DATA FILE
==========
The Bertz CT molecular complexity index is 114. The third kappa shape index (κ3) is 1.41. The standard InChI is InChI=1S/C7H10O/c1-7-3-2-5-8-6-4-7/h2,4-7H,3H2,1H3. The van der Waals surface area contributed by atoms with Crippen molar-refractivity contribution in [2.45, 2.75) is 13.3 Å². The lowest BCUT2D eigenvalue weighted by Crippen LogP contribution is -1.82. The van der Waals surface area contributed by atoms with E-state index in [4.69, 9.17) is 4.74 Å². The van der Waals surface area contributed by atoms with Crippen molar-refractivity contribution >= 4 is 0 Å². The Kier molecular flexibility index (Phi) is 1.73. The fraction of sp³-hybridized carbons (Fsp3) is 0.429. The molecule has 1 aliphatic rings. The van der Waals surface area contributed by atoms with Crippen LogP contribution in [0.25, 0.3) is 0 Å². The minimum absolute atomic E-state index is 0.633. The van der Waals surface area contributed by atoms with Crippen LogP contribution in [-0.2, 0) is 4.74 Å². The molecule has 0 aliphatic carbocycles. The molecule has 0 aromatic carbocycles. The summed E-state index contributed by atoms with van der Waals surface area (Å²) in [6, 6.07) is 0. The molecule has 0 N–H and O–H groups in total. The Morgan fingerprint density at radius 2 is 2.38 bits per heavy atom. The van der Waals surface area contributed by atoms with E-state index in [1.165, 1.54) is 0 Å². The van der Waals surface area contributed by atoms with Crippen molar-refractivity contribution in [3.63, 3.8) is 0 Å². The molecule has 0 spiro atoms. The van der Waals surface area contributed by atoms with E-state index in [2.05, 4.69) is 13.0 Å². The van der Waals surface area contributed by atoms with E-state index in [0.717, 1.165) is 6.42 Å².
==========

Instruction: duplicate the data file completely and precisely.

The Bertz CT molecular complexity index is 114. The third kappa shape index (κ3) is 1.41. The standard InChI is InChI=1S/C7H10O/c1-7-3-2-5-8-6-4-7/h2,4-7H,3H2,1H3. The van der Waals surface area contributed by atoms with Crippen molar-refractivity contribution in [2.45, 2.75) is 13.3 Å². The lowest BCUT2D eigenvalue weighted by Crippen LogP contribution is -1.82. The van der Waals surface area contributed by atoms with E-state index in [4.69, 9.17) is 4.74 Å². The van der Waals surface area contributed by atoms with Crippen molar-refractivity contribution >= 4 is 0 Å². The Kier molecular flexibility index (Phi) is 1.73. The fraction of sp³-hybridized carbons (Fsp3) is 0.429. The molecule has 1 aliphatic rings. The van der Waals surface area contributed by atoms with Crippen LogP contribution in [0.25, 0.3) is 0 Å². The minimum absolute atomic E-state index is 0.633. The van der Waals surface area contributed by atoms with Crippen LogP contribution in [-0.2, 0) is 4.74 Å². The molecule has 0 aliphatic carbocycles. The molecule has 0 aromatic carbocycles. The summed E-state index contributed by atoms with van der Waals surface area (Å²) in [6, 6.07) is 0. The molecule has 0 N–H and O–H groups in total. The Morgan fingerprint density at radius 2 is 2.38 bits per heavy atom. The van der Waals surface area contributed by atoms with E-state index in [1.165, 1.54) is 0 Å². The van der Waals surface area contributed by atoms with Crippen molar-refractivity contribution in [3.63, 3.8) is 0 Å². The molecule has 0 spiro atoms. The van der Waals surface area contributed by atoms with E-state index in [2.05, 4.69) is 13.0 Å². The van der Waals surface area contributed by atoms with E-state index in [0.717, 1.165) is 6.42 Å².